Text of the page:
It happened again.
The dad of one of your kiddo’s friends asked about your career.
And when you said, “I’m a professional photographer,” he smirked.
What is it about being a photographer that makes some people dismiss you?
And what can you do to get more respect?
To call yourself a doctor, lawyer, or an accountant, you need to have some kind of degree and usually a lot of training.
The respect comes with the position and the title that someone else hires you for.
But when you choose yourself and you become a small business owner, it’s hard enough to believe in yourself, let alone getting others to believe in you.
I had a marketing degree and I was raised to get a degree and then you have a qualification to do that thing.
When I became a professional photographer, I felt like such a fraud.
I had imposter syndrome and would shrink down and lower my voice when I told anyone I was a professional photographer because I didn’t feel like I deserved it.
I didn’t feel like I could call myself that.
And then as I grew, as a very broke small business owner and mom, I realized that it’s not about photography.
I did not want to go back to corporate, work for someone else, and work long hours.
And I also didn’t want to be broke.
Why can’t we have both?
I realized at some point that I had to become my biggest fan.
How was I going to persuade others to believe in me and respect me if I didn’t respect myself?
I have some solutions and steps for you if you’re feeling disrespected, whether it’s by yourself or by others.
1. Decide that You’re Worthy of What You’re Charging And Of Others Respect
It’s your time.
You’ve worked so hard in your life to become the person you’ve become.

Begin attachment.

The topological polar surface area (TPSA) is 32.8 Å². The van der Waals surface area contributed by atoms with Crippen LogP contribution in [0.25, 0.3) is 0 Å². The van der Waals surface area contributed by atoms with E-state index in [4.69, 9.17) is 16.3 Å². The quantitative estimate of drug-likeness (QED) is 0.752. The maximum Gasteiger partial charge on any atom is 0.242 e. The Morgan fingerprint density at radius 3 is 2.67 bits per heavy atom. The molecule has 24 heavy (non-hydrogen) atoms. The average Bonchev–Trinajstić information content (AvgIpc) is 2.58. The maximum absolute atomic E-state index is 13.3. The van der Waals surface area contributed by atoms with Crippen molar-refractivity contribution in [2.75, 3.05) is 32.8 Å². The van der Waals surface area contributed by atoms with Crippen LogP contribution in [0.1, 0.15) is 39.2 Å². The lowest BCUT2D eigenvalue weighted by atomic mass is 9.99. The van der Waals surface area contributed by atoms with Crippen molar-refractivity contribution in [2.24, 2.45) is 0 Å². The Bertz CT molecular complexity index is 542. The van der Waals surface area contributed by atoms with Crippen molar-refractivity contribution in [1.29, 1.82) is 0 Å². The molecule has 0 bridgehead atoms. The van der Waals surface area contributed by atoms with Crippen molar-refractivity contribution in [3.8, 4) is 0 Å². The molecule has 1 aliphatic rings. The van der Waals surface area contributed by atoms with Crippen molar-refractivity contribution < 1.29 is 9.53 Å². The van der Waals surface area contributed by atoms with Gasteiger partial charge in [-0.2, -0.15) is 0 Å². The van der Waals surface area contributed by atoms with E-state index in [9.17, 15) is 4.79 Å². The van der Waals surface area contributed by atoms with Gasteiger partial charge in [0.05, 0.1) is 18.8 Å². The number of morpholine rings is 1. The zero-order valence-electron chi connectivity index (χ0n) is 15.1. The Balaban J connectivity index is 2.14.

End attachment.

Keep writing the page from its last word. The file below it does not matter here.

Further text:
And maybe it wasn’t at photography school, but all of your gifts, talents, and skills are respect worthy.
2. Treat Yourself Like a Business
You have to be a serious business owner.
You can’t be willy-nilly canceling things.
One day you’re in, one day you’re out.
People won’t respect that.
So stop canceling appointments with people, not showing up, or arriving late.
That is not the type of business person that is going to be respected.
3. Invest in Yourself
Invest to get the skills you need to serve your clients.
I entered print competitions and I got my master’s of photography degree from PPA many years ago because I needed to prove to myself that I was good enough.
I didn’t wait until I felt like I was good enough to invest in running my business.
I always keep a business mentor who can help me grow my business.
Education gives you confidence and helps you feel more respected.
So always invest in yourself.
4. Dress and Act the Part
You do not have to wear a suit every day to be confident.
We don’t have to put on pantyhose.
But still, we can show up in a way that shows that we’re confident and in a way that’s consistent with our brand and style.
Which means we’re clean, we’re organized, and we’re put together.
Carry your camera bag and your product samples like a boss.
Have all of your tools.
Come prepared, organized, and show up early.
That is how you get people’s respect.
5. Practice Your Tone
Say, “I’m a professional photographer.
And I create artwork for the most amazing clients.
It’s life changing for them when they come home and they see the people they love on their walls, hugging, laughing, hanging out.
And it gives my clients goosebumps when they tell me that they love my artwork and it’s worth every penny.”
That’s how we confidently talk about what we do, because what we do is amazing.
Be confident when you talk about what you do.
There are always going to be haters.
People who roll their eyes or act shocked when you tell them that you don’t sell digital files and that you’re charging what you’re charging.
Keep following your passion and the dream that was planted in you.
Let that dream bloom.
Don’t let others chip away at the respect you have for yourself.
Because if you respect yourself, others will respect you.
And I’m telling you right now, all you have to do to respect yourself is make the decision.
Stand up taller, take a deep breath, and make the decision, right now, that you are worthy of being respected as a photographer by yourself and by others.
And know, I am cheering so hard for you.
You can do this.
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